Inception is generally viewed as one of the best films of the last 10 years or so, and for good reason!  Nolan was at the peak of his powers after coming out with The Dark Knight and this film in a span of a few years.  His creativity really shines through the whole film, which makes his (SECOND) Best Director snub quite remarkable (I would have swapped out the Coen Brothers). 

To no one’s surprise, Inception swept the technical categories and pulled out the Best Cinematography win, although it’s incredible how it didn’t win Best Original Score (how did it lose to The Social Network???)

5. Avatar (2009)

9 Noms: Best Picture, Best Director, Best Original Score, Best Sound Editing, Best Sound Mixing, Best Film Editing
3 Wins: Best Art Direction, Best Cinematography, Best Visual Effects

Avatar.  Oh Avatar.  This film has not aged well.  Ultimately, I would dare say it’s not a good movie but it was an experience.  Thankfully, being the highest grossing film ever (globally) does not mean you are the most awarded.  Avatar’s 9 nominations and 3 wins are quite impressive in spite of it’s poor aging.  I’d say it did not deserve some of the nods, specifically Best Picture and Best Original Score but no one can deny it’s visual magnificence.  Avatar’s 3 wins are well deserved despite it’s narrative flaws.  Oddly enough, it surprisingly lost the Sound awards to it’s chief rival, The Hurt Locker. 

4. Crouching Tiger, Hidden Dragon (2000)

10 Noms: Best Picture, Best Director, Best Adapted Screenplay, Best Original Song, Best Costume Design, Best Film Editing,
4 Wins: Best Foreign Language Film, Best Original Score, Best Art Direction, Best Cinematography

There are few films that are as visually stunning as Crouching Tiger, Hidden Dragon and thankfully that is acknowledged through it’s Oscar success.  Foreign films usually face an uphill battle in at the Academy Awards, which makes this one all the more impressive; it actually holds the record for most foreign film wins and nominations. 

Crouching Tiger, Hidden Dragon is probably the most controversial film on this list in regards to it’s “Geekiness”  but a film that is martial arts focused and counter cultural is geeky enough in my book.  I mean c’mon, they’re walking on tree tops for crying out loud.

3. Lord of the Rings: The Fellowship of the Ring (2001)

13 Noms: Best Art Direction, Best Costume Design, Best Director, Best Supporting Actor, Best Film Editing, Best Picture, Best Original Song, Best Adapted Screenplay, Best Sound Mixing,
4 Wins: Best Makeup, Best Original Score, Best Visual Effects, Best Cinematography

Fellowship of the Ring has the distinction of having the most nominations for a movie on this list (one shy short of the Academy record).  While it does not measure up to it’s successor in terms of wins, Fellowship proved that a fantasy film can compete on an Academy Award winning level.  As previously mentioned, there has been controversy regarding Academy voters rewarding the franchise as a whole instead of its individual parts but we’ll finish talking about that later.

2. Mad Max: Fury Road

10 Noms: Best Picture, Best Director, Best Cinematography, Best Visual Effects
6 Wins: Best Film Editing, Best Costume Design, Best Production Design, Best Makeup and Hairstyling, Best Sound Editing, Best Sound Mixing

Notable Snubs: Best Visual Effects

Mad Max: Fury Road has rewritten the book on how to make an action film.  It is gloriously shot and crafted.  George Miller wisely choose to do everything he could in real life; relegating CGI to a supporting role.  The Academy rewarded Miller’s boldness with 6 Oscars (Second highest total on this list) as almost every technical aspect of this film was universally recognized.  Mad Max was a dark horse for the major Oscar categories but many believed that it truly had a shot to win one of the big ones.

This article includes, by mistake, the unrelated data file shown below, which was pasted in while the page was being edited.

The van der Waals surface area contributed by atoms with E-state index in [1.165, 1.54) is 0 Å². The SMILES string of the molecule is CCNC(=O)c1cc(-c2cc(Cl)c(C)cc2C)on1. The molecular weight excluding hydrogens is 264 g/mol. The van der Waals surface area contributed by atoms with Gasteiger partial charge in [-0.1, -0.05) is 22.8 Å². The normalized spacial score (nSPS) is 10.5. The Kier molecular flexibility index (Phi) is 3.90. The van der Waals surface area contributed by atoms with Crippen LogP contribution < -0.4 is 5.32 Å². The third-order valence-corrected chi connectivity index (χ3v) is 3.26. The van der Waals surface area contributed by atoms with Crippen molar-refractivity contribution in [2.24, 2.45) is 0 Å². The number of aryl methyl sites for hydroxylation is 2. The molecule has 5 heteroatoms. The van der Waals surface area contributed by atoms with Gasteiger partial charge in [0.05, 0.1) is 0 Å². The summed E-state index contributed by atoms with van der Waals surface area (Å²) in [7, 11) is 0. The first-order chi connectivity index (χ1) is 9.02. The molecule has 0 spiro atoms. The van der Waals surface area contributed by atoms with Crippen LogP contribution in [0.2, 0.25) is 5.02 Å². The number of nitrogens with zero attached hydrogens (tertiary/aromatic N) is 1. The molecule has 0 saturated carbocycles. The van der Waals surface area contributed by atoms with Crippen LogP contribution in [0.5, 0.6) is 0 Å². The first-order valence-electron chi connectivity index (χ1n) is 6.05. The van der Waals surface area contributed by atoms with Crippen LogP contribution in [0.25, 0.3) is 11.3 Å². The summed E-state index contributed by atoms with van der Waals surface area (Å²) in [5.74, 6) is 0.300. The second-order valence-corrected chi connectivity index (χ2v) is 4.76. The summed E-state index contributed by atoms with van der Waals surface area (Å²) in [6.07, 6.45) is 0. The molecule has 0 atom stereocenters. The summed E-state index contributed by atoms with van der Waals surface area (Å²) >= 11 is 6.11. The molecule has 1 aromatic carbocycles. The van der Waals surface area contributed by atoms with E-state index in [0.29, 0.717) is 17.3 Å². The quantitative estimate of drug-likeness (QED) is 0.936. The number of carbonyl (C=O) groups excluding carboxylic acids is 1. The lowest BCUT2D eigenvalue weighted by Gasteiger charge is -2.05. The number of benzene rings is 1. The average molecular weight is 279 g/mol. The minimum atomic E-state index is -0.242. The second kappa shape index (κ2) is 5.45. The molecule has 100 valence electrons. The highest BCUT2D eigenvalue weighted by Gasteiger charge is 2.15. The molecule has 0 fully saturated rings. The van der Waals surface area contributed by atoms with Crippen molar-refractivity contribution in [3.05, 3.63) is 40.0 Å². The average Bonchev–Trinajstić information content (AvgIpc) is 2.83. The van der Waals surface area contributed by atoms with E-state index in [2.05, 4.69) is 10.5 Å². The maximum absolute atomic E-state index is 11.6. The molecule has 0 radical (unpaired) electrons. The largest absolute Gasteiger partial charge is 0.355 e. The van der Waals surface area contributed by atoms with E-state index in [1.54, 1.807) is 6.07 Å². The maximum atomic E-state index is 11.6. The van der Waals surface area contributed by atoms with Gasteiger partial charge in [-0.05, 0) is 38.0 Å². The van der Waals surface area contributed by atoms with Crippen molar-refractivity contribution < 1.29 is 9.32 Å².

1. Lord of the Rings: Return of the King (2003)

11 Academy Award Nominations & Wins

Best Picture, Best Director, Best Adapted Screenplay, Best Original Score, Best Original Song, Best Sound Mixing, Best Art Direction, Best Makeup, Best Costume Design, Best Film Editing, Best Visual Effects

Notable Snubs: Best Actor Nomination for Sean Astin

Could it have been any other film?  Return of the King is not only my choice for Best Geeky Oscar Film but it is arguably the greatest film ever in terms of Oscar recognition.  RotK had a whopping eleven nominations with a matching eleven wins; the record for largest Oscar sweep.  This is without a nomination/win in any of the acting categories, which is a travesty for Sean Astin/Samwise Gamgee who acted his butt off in the final film. 

A look back at the Lord of the Rings movies tells you that the franchise was actually snubbed as a whole.  After the first film was released to incredible critical acclaim it was widely assumed that the following films would be of similar quality.  So instead of recognizing each film individually many theorize that Return of the King won it’s record tying 11 Oscars as “achievement” awards to make up for the Oscar losses of the previous two.  In an ideal world the Lord of the Rings film franchise should have at least double it’s Oscar win total (and Saving Private Ryan should have an Best Picture win over Shakespeare in Love.  Seriously guys?).

Who would have guessed that the most recognized film in all of Academy Award history would feature wizards, orcs, and dear little Hobbits.

Did we miss anything?  Have any suggestions?  Let us know in the comments!


Ariel is your typical 90's kid that realized being a casual fan wasn't enough. Instead of channelling his energy into school or extracurricular activities, it went almost exclusively into all things geek. You can find him dressing up as a Disney Pixar boy scout, obsessing over continuity errors, or complaining about how difficult it is to run a podcast and website.

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One thought on “The 10 Best Geeky Oscar Winners

  1. Sean Penn s biggest rival in that year s Oscars, Bill Murray for Lost in Translation is in my top 10 male performances of all time, so as good as Penn was, I would have preferred Murray to take the statue.